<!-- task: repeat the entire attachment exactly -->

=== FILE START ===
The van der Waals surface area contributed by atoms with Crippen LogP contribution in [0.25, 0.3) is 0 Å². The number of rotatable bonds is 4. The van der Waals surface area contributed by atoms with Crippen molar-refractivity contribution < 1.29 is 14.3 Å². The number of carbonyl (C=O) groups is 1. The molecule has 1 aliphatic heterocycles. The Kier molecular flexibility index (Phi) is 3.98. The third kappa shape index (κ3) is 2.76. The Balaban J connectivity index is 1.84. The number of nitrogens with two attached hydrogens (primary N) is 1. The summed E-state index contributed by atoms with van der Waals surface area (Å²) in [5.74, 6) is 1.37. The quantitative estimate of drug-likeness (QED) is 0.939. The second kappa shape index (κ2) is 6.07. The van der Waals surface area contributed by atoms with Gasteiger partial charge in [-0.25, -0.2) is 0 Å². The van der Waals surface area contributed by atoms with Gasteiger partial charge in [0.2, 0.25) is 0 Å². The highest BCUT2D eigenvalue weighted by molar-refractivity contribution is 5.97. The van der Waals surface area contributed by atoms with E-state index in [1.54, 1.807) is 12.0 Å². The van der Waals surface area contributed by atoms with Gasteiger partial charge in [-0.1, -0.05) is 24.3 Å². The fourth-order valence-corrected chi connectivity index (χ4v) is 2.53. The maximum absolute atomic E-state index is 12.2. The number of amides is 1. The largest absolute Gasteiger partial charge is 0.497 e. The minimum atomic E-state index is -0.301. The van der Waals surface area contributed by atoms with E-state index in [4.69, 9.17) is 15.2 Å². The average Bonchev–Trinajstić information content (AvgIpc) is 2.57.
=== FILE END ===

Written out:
The van der Waals surface area contributed by atoms with Crippen LogP contribution in [0.25, 0.3) is 0 Å². The number of rotatable bonds is 4. The van der Waals surface area contributed by atoms with Crippen molar-refractivity contribution < 1.29 is 14.3 Å². The number of carbonyl (C=O) groups is 1. The molecule has 1 aliphatic heterocycles. The Kier molecular flexibility index (Phi) is 3.98. The third kappa shape index (κ3) is 2.76. The Balaban J connectivity index is 1.84. The number of nitrogens with two attached hydrogens (primary N) is 1. The summed E-state index contributed by atoms with van der Waals surface area (Å²) in [5.74, 6) is 1.37. The quantitative estimate of drug-likeness (QED) is 0.939. The second kappa shape index (κ2) is 6.07. The van der Waals surface area contributed by atoms with Gasteiger partial charge in [-0.25, -0.2) is 0 Å². The van der Waals surface area contributed by atoms with Gasteiger partial charge in [0.2, 0.25) is 0 Å². The highest BCUT2D eigenvalue weighted by molar-refractivity contribution is 5.97. The van der Waals surface area contributed by atoms with E-state index in [1.54, 1.807) is 12.0 Å². The van der Waals surface area contributed by atoms with Gasteiger partial charge in [-0.1, -0.05) is 24.3 Å². The fourth-order valence-corrected chi connectivity index (χ4v) is 2.53. The maximum absolute atomic E-state index is 12.2. The number of amides is 1. The largest absolute Gasteiger partial charge is 0.497 e. The minimum atomic E-state index is -0.301. The van der Waals surface area contributed by atoms with E-state index in [4.69, 9.17) is 15.2 Å². The average Bonchev–Trinajstić information content (AvgIpc) is 2.57.